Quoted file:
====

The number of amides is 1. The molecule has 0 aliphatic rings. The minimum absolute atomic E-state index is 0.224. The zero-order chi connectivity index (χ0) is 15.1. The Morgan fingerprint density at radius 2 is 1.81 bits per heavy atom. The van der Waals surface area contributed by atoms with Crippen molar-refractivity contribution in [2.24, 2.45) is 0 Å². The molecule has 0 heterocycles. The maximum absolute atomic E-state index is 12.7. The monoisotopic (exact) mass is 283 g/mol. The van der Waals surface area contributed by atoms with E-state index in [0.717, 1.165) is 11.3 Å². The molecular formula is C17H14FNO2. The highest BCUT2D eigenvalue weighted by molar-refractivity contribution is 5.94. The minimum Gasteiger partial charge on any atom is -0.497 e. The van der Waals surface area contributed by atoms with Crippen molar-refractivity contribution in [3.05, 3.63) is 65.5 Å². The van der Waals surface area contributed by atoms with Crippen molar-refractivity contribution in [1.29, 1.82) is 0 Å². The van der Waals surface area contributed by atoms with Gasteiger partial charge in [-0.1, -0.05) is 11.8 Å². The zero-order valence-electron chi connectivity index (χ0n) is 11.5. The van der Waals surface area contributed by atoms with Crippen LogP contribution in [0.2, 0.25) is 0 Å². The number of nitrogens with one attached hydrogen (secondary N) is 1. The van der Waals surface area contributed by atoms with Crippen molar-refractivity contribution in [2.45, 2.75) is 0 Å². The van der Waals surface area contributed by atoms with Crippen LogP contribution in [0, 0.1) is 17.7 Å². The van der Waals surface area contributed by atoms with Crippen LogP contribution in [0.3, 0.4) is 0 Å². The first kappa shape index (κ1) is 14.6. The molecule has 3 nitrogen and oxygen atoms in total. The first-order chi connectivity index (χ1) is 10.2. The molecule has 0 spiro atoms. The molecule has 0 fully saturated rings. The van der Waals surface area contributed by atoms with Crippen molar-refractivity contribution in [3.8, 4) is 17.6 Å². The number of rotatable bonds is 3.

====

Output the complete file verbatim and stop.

The number of amides is 1. The molecule has 0 aliphatic rings. The minimum absolute atomic E-state index is 0.224. The zero-order chi connectivity index (χ0) is 15.1. The Morgan fingerprint density at radius 2 is 1.81 bits per heavy atom. The van der Waals surface area contributed by atoms with Crippen molar-refractivity contribution in [2.24, 2.45) is 0 Å². The molecule has 0 heterocycles. The maximum absolute atomic E-state index is 12.7. The monoisotopic (exact) mass is 283 g/mol. The van der Waals surface area contributed by atoms with E-state index in [0.717, 1.165) is 11.3 Å². The molecular formula is C17H14FNO2. The highest BCUT2D eigenvalue weighted by molar-refractivity contribution is 5.94. The minimum Gasteiger partial charge on any atom is -0.497 e. The van der Waals surface area contributed by atoms with Crippen molar-refractivity contribution in [3.05, 3.63) is 65.5 Å². The van der Waals surface area contributed by atoms with Crippen molar-refractivity contribution in [1.29, 1.82) is 0 Å². The van der Waals surface area contributed by atoms with Gasteiger partial charge in [-0.1, -0.05) is 11.8 Å². The zero-order valence-electron chi connectivity index (χ0n) is 11.5. The van der Waals surface area contributed by atoms with Crippen LogP contribution in [0.2, 0.25) is 0 Å². The number of nitrogens with one attached hydrogen (secondary N) is 1. The van der Waals surface area contributed by atoms with Crippen molar-refractivity contribution in [2.45, 2.75) is 0 Å². The van der Waals surface area contributed by atoms with Crippen LogP contribution in [0, 0.1) is 17.7 Å². The van der Waals surface area contributed by atoms with Crippen LogP contribution in [0.3, 0.4) is 0 Å². The first kappa shape index (κ1) is 14.6. The molecule has 3 nitrogen and oxygen atoms in total. The first-order chi connectivity index (χ1) is 10.2. The molecule has 0 spiro atoms. The molecule has 0 fully saturated rings. The van der Waals surface area contributed by atoms with Crippen molar-refractivity contribution in [3.8, 4) is 17.6 Å². The number of rotatable bonds is 3.